In the Garden:
Pacific Northwest
October, 2008
Regional Report

Share |
2909

Lamium and sedum are two of the well-mannered perennials I use to highlight the natural beauty of the stones in my rock garden.

Where Rocks Grow, Plant a Rock Garden

I'm convinced that the rocks on my property are socially active, with no conscience at all. They reproduce in broad daylight, in alarming numbers, as evidenced by the small stones appearing in the garden just hours after I've carefully removed every one in sight. They must also invite neighboring stones over for a visit because I often find fist-sized rocks partially buried in freshly tilled soil where no stone was evident the day before.

After years of collecting the rocks from garden beds and casting them in a corner of the yard, I now have a rather impressive stockpile of stones in assorted colors, shapes, and sizes. I've tried really hard to give them away, but no one seems the least bit interested. Faced with a growing collection of rocks, I've decided to put them to work -- on my terms -- by building a rock garden.

Choosing the Site
Rock gardens are usually thought of as dry, hard, cactus-filled areas. But rock gardens can also be damp, and in shade or full sun or somewhere in between. The key to success is to consider summertime sun exposure and to work with the rocks to bring out their inherent beauty.

Building a rock garden on a natural slope is the easiest approach, but you can create a slope with garden soil and then begin building. Set the rocks in the lowest, front part of the garden first and work upward. Shovel enough soil around each rock to anchor it firmly and provide growing room for plant roots. You may need to bury half or more of each rock to anchor them securely. After the rocks are in place, let the soil settle around them for a few days, then take a look from a distance to be sure you like the layout before adding plants.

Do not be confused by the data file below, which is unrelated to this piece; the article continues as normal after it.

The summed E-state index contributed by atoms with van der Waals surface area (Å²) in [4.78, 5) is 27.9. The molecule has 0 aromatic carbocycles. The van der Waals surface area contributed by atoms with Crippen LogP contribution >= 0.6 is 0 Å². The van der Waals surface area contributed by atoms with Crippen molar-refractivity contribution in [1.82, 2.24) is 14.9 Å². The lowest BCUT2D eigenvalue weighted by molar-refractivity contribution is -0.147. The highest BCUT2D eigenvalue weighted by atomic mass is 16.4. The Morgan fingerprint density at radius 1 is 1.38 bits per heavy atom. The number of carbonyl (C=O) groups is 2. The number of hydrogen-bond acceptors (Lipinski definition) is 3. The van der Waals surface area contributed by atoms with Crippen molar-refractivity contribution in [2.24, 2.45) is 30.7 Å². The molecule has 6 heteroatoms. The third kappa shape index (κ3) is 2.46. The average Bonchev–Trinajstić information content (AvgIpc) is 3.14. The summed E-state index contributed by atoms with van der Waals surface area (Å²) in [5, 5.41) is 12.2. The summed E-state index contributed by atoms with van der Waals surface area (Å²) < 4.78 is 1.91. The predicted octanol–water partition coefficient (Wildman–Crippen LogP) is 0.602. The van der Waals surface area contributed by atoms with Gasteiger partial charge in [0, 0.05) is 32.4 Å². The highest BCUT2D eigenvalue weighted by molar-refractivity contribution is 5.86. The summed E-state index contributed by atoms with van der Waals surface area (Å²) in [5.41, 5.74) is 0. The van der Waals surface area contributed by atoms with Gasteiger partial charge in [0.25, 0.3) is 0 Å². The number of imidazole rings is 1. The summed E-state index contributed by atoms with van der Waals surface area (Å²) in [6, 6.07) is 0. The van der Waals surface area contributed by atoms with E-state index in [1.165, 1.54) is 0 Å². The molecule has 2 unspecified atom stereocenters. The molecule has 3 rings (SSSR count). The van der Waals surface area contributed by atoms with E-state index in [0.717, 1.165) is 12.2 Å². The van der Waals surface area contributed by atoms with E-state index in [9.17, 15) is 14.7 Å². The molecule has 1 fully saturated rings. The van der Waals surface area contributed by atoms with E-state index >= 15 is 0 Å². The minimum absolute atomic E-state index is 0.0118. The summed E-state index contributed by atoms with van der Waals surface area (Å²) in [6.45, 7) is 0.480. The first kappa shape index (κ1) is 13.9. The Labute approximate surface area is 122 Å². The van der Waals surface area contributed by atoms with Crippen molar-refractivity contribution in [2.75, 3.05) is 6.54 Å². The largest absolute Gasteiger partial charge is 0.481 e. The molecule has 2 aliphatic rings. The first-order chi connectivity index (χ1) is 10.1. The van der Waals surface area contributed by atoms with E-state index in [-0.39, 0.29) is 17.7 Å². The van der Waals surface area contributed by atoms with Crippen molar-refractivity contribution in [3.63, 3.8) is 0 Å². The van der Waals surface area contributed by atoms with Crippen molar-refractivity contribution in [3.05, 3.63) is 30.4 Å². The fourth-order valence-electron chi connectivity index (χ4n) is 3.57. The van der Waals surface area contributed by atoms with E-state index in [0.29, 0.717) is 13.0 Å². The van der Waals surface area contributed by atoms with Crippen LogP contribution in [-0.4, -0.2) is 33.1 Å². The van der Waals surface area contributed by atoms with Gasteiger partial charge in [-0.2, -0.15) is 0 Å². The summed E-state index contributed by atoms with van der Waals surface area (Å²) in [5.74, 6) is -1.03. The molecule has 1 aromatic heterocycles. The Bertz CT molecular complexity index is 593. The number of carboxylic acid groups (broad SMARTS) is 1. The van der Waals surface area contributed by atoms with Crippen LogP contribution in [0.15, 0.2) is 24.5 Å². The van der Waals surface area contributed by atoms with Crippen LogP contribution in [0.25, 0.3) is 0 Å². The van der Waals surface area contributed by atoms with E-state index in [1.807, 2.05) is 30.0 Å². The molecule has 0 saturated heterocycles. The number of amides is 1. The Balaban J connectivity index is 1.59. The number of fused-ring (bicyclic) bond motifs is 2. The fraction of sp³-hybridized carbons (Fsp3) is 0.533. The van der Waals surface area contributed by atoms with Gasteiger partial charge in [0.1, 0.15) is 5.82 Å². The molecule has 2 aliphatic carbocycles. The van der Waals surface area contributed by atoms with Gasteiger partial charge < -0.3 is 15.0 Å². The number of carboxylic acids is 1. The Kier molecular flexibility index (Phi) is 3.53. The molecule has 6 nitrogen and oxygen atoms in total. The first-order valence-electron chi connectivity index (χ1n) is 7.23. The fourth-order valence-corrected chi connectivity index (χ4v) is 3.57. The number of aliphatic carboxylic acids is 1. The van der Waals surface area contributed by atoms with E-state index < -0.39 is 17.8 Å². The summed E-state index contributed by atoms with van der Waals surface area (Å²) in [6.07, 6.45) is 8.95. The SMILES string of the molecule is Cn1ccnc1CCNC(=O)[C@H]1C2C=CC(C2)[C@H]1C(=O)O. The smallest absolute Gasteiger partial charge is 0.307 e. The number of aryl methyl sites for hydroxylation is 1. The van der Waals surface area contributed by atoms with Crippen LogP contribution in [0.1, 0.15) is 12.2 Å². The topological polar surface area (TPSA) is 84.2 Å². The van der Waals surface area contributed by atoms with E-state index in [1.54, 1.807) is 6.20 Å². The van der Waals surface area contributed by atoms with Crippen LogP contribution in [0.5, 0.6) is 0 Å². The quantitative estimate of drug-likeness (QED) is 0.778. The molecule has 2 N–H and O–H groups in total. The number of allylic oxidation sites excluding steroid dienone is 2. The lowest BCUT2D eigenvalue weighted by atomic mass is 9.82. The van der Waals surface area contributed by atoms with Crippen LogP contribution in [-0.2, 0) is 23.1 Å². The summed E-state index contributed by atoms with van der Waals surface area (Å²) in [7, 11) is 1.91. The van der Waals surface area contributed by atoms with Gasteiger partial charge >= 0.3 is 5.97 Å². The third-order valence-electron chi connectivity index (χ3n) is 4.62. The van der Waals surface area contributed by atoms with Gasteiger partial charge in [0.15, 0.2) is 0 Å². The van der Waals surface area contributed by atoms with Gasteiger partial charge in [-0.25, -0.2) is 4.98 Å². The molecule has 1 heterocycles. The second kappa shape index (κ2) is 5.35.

Planting the Garden
Autumn is an excellent time to create a new rock garden or redo an old one. Fall's abundant rains will help young plants extend their roots and older transplants make the transition with ease. Plants can be grouped, set in drifts, or planted as single specimens. A combination of plants will add variety. I resist the temptation to plant vigorously spreading plants. They may cover quickly but can become invasive, creating lots of work when you try to eradicate them.

Bulbs are good choices for fall planting. Crocuses can add color to very small areas. Anemones, ranunculus, and grape hyacinths also work well in snug places. When foliage fades, they can be covered with annuals for summer and fall color.

Creeping plants are naturals for growing in and around rocks. Phlox, sedums, thyme, and lamium are easy to grow and useful for filling nooks and crannies. Campanulas add a delightful blue and spread easily. Heathers are also good choices for rock gardens. Their mounding habit can be maintained with regular pruning when flowering is finished.

For shady sites with reasonably moist soil, old-fashioned violets are quite at home between rocks. Their deep-green, heart-shaped foliage contrasts beautifully with off-white or gray-brown stones. Primroses, readily available from November through March, can add brilliant accents in a rainbow of colors, and they will brighten up the garden during the winter months.

As with any landscape design, plan ahead and try to incorporate a variety of plants with attractive foliage textures. Include those with different flowering seasons and you'll create interest in your rock garden all year-round.


Care to share your gardening thoughts, insights, triumphs, or disappointments with your fellow gardening enthusiasts? Join the lively discussions on our FaceBook page and receive free daily tips!

Donate Today

The Garden in Every School Initiative

Shop Our Fall Catalog

— ADVERTISEMENTS —